Review by Frank Plowright
Key to the team of Avengers assembled to begin Jason Aaron’s run is that each member has a counterpart who took part in what’s been revealed as the misguided killing of a Celestial perceived as a threat a million years ago. A signature of Aaron’s run is each volume opening with a look at those earlier warriors, and that’s how World Tour starts.
Whether the opening story about the first Ghost Rider is what readers want from an Avengers title is debatable, but it’s decent sword and sorcery. It also expands on an interesting moment during the disappointing Final Host extending Robbie Ryder’s ability to transform any transportation into a suitable vehicle for his power. When Aaron heads back to the present Ghost Rider’s car alongside the Avengers makes for something different visually.
This is an improvement on The Final Host. There’s smoother interaction between the assorted Avengers, although some moments, like Thor and She-Hulk remain awkward. The title refers to Aaron expanding the viewpoint to consider how other powers on Earth have taken the revelation of humanity’s origin and coped with the destruction of falling Celestials. There’s a novel new headquarters for the Avengers, and the introduction of several threats intended to occupy the team for some while. It’s perhaps important to note there are no quick resolutions in this series. These are continuing problems, and the next few books involve skirmishes, not a definitive conclusion. The immediate threat is Namor, once again declaring war on the surface world from Atlantis, although as written by Aaron the start is unimaginative push-button shock, but he’s on better form as the threat develops and sprawls well beyond something the Avengers can contain.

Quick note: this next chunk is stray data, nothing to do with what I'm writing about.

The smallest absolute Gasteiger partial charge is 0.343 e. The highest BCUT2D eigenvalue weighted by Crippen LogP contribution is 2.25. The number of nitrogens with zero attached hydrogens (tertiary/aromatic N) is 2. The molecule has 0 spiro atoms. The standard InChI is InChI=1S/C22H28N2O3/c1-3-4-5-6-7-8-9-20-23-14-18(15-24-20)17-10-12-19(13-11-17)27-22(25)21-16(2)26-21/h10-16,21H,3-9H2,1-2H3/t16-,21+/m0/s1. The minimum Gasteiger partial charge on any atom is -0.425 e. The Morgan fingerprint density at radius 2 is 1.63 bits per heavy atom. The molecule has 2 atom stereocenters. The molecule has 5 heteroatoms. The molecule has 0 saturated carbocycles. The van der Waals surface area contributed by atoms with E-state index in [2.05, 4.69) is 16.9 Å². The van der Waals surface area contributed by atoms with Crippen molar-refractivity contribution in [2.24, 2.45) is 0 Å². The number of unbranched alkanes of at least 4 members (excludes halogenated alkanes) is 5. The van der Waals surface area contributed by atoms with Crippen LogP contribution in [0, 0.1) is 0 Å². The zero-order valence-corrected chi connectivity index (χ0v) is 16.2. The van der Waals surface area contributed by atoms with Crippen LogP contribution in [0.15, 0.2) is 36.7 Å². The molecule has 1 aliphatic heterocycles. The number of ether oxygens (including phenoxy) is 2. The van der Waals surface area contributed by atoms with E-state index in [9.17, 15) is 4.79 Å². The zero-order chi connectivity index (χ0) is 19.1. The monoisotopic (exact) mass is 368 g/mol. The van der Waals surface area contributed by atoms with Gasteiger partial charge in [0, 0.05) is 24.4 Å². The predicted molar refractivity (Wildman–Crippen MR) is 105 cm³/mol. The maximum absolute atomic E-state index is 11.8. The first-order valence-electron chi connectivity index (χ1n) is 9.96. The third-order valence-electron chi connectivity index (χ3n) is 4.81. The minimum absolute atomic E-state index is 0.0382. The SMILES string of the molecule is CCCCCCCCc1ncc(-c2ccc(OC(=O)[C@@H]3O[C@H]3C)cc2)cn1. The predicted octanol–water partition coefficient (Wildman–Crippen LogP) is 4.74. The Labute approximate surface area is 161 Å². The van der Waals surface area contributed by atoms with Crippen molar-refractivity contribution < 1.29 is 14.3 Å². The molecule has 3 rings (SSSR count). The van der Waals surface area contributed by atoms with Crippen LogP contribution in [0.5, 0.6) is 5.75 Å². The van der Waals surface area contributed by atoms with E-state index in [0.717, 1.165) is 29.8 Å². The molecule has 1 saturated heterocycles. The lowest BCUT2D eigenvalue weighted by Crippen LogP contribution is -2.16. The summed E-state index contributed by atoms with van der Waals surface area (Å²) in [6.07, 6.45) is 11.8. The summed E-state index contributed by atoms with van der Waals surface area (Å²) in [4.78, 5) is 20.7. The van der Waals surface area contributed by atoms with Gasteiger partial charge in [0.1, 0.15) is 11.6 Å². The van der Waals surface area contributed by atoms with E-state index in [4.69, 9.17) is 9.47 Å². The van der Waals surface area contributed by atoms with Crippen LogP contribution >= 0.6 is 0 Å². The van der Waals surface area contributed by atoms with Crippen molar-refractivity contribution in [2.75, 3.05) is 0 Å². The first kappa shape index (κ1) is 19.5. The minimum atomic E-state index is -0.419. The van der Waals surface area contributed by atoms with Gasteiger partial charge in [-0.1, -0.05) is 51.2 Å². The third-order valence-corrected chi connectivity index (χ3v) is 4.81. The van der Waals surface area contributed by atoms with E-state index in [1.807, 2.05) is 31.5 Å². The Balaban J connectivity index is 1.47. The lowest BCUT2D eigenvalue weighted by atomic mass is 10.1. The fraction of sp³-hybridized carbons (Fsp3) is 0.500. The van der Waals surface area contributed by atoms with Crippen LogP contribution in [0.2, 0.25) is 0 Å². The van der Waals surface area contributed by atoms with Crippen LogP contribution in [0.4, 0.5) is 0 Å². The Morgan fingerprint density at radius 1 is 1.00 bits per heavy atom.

Artistic sprawl is also on the agenda. David Marquez (sample art) draws more than anyone else very tidily, and it seems he and McGuinness are intended to alternate on the main feature. Some of the other artists are present as one of the collected issues was extended to incorporate a few solo stories, while Sara Pichelli’s on good form for the prehistoric opener.
World Tour is a volume setting up possibilities, yet with enough substance to satisfy. The primary Avengers consider the Black Panther ideal to lead this iteration, and he certainly has plenty of ideas about what that requires, some crowd-pleasing, some from left field. The final chapter is a joyful tour of Marvel’s second stringers and provides some answers about what’s sprung as surprises earlier. It’s the antidote to the first volume and makes War of the Vampires something to anticipate.
This is combined with The Final Host in hardcover as the first volume of The Avengers by Jason Aaron.